Furthermore, clubs and sponsors need to decide whether a multinational partnership generates the best returns, or a larger portfolio of national partnerships is more suitable. Potential sponsors must base their decisions on an independent assessment of how clubs and leagues are perceived and not gut feel alone – it’s a commercial decision.
Similarly, clubs and leagues hoping to attract sponsors are increasingly aware of the need to present a business case for partnership and investment based on data and evidence that brand owners require before they commit their marketing dollars.
Football is #1
Across the 7 markets we surveyed, football is the most popular of ten spectator sports tracked, and of course is the undisputed #1 sport globally.
Europe is the cradle of football and the sport’s most mature market. But China is catching up fast, and only basketball (54%) ranks higher. In contrast, football in the USA could be said to be catching up at a more modest pace – but in our research (and in terms of actual attendance) football has overtaken the NHL among the ‘big 4’.
Football’s attraction to sponsors and other commercial partners is the sheer breadth of its appeal. Although fans tend to be a little younger than the population profile in each country, the skew is not pronounced. Moreover, the appeal of the sport to women is a strong selling point – a high % of fans are female, and the gender balance is generally better than for most other major sports (e.g. NFL and baseball in the USA). This is further evidence of the opportunities for clubs and sponsors within the woman’s game.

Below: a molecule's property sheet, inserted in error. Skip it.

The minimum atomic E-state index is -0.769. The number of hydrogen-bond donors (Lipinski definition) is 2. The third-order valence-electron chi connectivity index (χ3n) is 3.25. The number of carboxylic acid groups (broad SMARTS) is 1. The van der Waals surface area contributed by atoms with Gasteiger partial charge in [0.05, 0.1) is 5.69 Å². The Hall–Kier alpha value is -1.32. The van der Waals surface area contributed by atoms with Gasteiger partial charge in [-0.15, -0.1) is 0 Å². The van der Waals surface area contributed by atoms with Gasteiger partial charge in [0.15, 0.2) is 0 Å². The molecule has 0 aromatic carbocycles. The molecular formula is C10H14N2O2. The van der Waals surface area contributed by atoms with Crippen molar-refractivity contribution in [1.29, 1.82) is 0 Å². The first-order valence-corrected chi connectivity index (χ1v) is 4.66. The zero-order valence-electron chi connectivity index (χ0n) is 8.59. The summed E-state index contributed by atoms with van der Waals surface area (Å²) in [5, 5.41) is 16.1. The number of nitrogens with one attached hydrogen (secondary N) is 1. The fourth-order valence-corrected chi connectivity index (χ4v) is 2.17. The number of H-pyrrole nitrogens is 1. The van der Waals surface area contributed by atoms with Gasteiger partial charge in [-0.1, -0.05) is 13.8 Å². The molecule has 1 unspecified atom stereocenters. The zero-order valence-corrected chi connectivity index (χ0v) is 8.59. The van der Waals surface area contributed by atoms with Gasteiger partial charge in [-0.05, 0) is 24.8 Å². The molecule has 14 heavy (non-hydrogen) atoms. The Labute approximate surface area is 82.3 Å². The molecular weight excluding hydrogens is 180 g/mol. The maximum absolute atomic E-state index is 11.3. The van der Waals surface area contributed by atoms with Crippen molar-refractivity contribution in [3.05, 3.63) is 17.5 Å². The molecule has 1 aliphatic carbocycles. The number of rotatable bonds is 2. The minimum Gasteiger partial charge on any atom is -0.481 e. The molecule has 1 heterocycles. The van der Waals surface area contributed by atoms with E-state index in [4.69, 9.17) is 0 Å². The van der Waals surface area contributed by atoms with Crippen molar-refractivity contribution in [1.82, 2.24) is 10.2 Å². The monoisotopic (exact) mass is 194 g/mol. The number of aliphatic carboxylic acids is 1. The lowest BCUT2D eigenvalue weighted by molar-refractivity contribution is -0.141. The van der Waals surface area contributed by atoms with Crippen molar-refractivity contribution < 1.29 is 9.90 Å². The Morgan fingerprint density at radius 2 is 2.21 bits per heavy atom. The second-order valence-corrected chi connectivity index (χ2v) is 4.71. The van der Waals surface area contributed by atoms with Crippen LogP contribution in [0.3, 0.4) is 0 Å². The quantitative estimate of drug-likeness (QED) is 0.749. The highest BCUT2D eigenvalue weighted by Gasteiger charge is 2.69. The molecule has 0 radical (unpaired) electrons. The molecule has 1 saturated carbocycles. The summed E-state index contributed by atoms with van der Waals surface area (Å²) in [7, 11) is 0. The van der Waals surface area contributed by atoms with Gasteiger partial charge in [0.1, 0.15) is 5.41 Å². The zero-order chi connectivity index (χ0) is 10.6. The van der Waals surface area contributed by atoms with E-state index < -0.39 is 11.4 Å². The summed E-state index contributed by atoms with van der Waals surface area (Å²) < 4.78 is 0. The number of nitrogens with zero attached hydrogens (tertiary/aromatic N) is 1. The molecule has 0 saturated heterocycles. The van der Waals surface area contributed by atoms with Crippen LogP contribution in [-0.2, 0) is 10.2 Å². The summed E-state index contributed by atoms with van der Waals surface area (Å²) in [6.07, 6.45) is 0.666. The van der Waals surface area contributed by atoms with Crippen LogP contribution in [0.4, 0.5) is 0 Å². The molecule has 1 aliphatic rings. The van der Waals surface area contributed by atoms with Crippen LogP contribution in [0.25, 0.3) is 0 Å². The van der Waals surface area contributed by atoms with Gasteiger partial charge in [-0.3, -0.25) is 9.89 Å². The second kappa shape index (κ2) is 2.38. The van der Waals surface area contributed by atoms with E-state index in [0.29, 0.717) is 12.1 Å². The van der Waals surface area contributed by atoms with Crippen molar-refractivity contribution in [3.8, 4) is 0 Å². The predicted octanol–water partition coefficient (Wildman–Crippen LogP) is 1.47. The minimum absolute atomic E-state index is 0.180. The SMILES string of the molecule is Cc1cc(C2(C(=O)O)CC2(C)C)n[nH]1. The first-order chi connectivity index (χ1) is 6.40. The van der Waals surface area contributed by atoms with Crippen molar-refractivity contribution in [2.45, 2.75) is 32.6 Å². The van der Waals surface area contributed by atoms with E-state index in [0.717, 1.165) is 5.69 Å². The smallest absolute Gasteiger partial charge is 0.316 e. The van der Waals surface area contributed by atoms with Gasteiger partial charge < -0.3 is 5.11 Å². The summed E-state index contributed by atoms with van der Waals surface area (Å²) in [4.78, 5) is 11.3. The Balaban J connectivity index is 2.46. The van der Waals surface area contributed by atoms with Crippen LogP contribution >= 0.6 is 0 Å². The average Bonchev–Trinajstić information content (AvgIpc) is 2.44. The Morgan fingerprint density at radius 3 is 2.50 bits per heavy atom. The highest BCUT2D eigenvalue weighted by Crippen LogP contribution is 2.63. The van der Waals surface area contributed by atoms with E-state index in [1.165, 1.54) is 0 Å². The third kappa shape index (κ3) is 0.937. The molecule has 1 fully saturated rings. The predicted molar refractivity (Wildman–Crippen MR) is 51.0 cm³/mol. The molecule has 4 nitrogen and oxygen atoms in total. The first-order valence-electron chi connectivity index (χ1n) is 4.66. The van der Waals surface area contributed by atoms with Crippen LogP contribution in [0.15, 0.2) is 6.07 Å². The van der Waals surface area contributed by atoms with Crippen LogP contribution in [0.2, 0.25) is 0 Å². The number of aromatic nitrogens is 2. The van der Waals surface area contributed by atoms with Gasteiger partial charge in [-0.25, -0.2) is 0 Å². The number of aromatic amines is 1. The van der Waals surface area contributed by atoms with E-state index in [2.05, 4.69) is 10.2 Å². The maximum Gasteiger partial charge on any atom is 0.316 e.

Home or Away? Which Competitions Do Fans Follow Around the World?
Among football fans in these 7 countries, the UEFA Champions League has the broadest appeal of any club tournament, as befits the pinnacle of competitive club football in its global stronghold.
However, the UCL is top-ranked by virtue of its international appeal, and it is not the most widely followed competition in any single country. Domestic leagues unsurprisingly hold sway in Europe – but the more recent development has been the surge in interest in domestic leagues in China and the USA: